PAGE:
Why this Site?

  • Our Mission:
  • We exist to shine the light of scrutiny into the dark crevices of Wikipedia and its related projects; to examine the corruption there, along with its structural flaws; and to inoculate the unsuspecting public against the torrent of misinformation, defamation, and general nonsense that issues forth from one of the world’s most frequently visited websites, the “encyclopedia that anyone can edit.”
  • How you can participate:
  •  Visit the Wikipediocracy Forum, a candid exchange of views between Wikipedia editors, administrators, critics, proponents, and the general public.
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  •  Follow Wikipediocracy on Twitter!

Press Releases

  • Please click here for recent Wikipediocracy press releases.

All Ur 28bytes R belong to us


By the Masked Maggot

It’s been an interesting week in Wikiland, and in Wikipediocracy country too!

It all started several weeks ago during the ARBCOM elections. Early on, there were some seriously odd characters running for the seats, and not many others. Several folks on the Wikipediocracy forums suggested that “one of us” should run, and it turns out that one did, though we didn’t know it at the time. Not only did he run, but he won, and won with the most support of any of the candidates.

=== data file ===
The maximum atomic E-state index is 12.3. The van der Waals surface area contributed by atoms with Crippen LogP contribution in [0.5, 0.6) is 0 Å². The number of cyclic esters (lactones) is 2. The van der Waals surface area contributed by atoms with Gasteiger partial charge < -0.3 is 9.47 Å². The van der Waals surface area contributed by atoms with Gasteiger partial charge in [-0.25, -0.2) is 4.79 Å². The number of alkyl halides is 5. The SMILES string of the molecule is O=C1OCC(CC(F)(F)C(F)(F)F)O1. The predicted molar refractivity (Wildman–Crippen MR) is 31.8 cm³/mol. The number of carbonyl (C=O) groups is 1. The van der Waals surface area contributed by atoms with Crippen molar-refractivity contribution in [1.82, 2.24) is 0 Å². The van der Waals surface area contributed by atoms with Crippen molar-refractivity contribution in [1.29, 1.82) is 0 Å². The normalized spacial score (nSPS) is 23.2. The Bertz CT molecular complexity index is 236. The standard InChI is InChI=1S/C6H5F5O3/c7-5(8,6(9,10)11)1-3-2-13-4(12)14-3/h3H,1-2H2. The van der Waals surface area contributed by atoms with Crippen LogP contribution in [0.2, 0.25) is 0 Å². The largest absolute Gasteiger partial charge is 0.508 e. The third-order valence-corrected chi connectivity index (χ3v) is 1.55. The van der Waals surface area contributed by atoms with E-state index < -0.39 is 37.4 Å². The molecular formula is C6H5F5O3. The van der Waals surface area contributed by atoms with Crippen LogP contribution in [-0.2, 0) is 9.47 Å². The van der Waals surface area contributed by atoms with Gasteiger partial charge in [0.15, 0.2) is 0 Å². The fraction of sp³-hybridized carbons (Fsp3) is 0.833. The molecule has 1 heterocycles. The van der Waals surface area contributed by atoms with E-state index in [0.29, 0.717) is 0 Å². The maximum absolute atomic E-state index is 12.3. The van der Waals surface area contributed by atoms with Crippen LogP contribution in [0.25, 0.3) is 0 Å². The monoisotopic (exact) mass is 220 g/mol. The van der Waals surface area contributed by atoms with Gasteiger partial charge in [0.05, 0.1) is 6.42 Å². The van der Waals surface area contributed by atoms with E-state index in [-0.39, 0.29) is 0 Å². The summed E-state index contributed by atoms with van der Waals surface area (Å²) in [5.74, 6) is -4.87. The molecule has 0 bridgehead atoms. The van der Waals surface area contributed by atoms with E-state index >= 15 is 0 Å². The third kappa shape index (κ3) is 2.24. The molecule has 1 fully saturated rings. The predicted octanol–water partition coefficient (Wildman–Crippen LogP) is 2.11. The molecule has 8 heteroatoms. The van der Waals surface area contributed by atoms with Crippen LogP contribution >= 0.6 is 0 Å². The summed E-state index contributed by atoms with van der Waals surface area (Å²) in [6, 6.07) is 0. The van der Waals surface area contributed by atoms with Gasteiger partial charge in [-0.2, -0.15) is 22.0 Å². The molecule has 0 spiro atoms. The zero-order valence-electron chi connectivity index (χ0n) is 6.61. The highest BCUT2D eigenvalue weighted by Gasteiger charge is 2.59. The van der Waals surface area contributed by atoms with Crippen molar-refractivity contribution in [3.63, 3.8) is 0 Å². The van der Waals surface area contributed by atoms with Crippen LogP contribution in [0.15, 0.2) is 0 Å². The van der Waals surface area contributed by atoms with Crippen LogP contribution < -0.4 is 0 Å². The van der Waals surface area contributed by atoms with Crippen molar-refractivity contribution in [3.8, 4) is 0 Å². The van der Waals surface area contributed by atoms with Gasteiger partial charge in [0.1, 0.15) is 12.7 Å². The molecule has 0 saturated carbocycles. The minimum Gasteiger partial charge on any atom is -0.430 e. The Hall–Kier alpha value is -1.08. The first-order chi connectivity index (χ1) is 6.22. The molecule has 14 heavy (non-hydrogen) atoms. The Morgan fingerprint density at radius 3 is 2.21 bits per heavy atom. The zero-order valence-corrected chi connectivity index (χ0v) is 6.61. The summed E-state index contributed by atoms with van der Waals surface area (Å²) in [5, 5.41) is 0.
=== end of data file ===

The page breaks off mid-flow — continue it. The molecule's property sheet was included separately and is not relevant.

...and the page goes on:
About a week and a half ago, our superb team of investigators figured out who 28bytes is in “real life”. His identity (or “dox”, though it wasn’t really his dox) appeared on the public forum briefly, but was taken out of sight for a while at his request. He briefly considered “coming out” here on our blog, but decided that doing so on WP would be the better approach. The investigative team then began to suspect that he was also an insider here on Wikipediocracy as well, and what do ya know… they were right again.



As you can imagine, some of us were annoyed, some amused, some angry, most surprised. Some of the Wikipedians seem a bit shocked that we have a “super secret forum” where we review blog posts before publishing them (the horrors!), and of course the wheels of the Wikipedia drama machine are spinning away, though that’s not news, is it?

All we can say to those of our readers who aren’t Wikipedians: wikidrama is as contagious as flu and as addictive as a bad soap opera or reality show. Don’t say we didn’t warn you.

We wish you all

…continue reading All Ur 28bytes R belong to us

What Wikipedia Repeatedly Does

By Stanistani

Some days it’s hard to get motivated. You need inspiration, you need the wisdom of the ages. Why not turn to Wikipedia for that nugget of wisdom that will define your day?


Excellence is a talent or quality which is unusually good and so surpasses ordinary standards. It is also used as a standard of performance as measured e.g. through economic indicators. In modern public relations and marketing, “excellence” is a much overused buzzword that tries to convey a good impression often without imparting any concrete information (e.g. “center for excellence in …”, “business excellence”, etc.).